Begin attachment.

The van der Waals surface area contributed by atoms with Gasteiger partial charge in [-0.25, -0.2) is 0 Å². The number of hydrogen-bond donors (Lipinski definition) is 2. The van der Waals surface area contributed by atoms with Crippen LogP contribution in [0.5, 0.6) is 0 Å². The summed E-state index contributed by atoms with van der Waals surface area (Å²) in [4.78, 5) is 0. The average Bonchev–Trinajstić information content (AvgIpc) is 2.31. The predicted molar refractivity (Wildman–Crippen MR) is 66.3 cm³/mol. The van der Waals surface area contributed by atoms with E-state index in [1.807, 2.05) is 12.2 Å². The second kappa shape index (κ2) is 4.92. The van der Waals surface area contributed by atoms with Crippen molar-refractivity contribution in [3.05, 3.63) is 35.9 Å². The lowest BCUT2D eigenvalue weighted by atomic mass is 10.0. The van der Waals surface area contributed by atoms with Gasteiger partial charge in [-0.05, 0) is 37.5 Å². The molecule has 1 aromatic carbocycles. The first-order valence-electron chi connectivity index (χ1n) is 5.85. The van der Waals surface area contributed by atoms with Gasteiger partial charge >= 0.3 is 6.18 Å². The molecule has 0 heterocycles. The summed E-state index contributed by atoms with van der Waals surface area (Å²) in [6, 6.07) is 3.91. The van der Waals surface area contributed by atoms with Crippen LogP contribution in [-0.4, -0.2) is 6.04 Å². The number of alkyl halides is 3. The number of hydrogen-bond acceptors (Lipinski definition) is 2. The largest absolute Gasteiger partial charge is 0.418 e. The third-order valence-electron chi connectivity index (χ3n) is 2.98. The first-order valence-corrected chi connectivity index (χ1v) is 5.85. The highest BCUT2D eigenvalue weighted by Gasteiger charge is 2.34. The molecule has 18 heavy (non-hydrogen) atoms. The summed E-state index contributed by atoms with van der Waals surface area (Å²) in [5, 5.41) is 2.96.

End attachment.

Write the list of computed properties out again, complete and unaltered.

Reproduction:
The van der Waals surface area contributed by atoms with Gasteiger partial charge in [-0.25, -0.2) is 0 Å². The number of hydrogen-bond donors (Lipinski definition) is 2. The van der Waals surface area contributed by atoms with Crippen LogP contribution in [0.5, 0.6) is 0 Å². The summed E-state index contributed by atoms with van der Waals surface area (Å²) in [4.78, 5) is 0. The average Bonchev–Trinajstić information content (AvgIpc) is 2.31. The predicted molar refractivity (Wildman–Crippen MR) is 66.3 cm³/mol. The van der Waals surface area contributed by atoms with E-state index in [1.807, 2.05) is 12.2 Å². The second kappa shape index (κ2) is 4.92. The van der Waals surface area contributed by atoms with Crippen molar-refractivity contribution in [3.05, 3.63) is 35.9 Å². The lowest BCUT2D eigenvalue weighted by atomic mass is 10.0. The van der Waals surface area contributed by atoms with Gasteiger partial charge in [-0.05, 0) is 37.5 Å². The molecule has 1 aromatic carbocycles. The first-order valence-electron chi connectivity index (χ1n) is 5.85. The van der Waals surface area contributed by atoms with Gasteiger partial charge >= 0.3 is 6.18 Å². The molecule has 0 heterocycles. The summed E-state index contributed by atoms with van der Waals surface area (Å²) in [6, 6.07) is 3.91. The van der Waals surface area contributed by atoms with Crippen LogP contribution in [-0.4, -0.2) is 6.04 Å². The number of alkyl halides is 3. The number of hydrogen-bond acceptors (Lipinski definition) is 2. The largest absolute Gasteiger partial charge is 0.418 e. The third-order valence-electron chi connectivity index (χ3n) is 2.98. The first-order valence-corrected chi connectivity index (χ1v) is 5.85. The highest BCUT2D eigenvalue weighted by Gasteiger charge is 2.34. The molecule has 18 heavy (non-hydrogen) atoms. The summed E-state index contributed by atoms with van der Waals surface area (Å²) in [5, 5.41) is 2.96.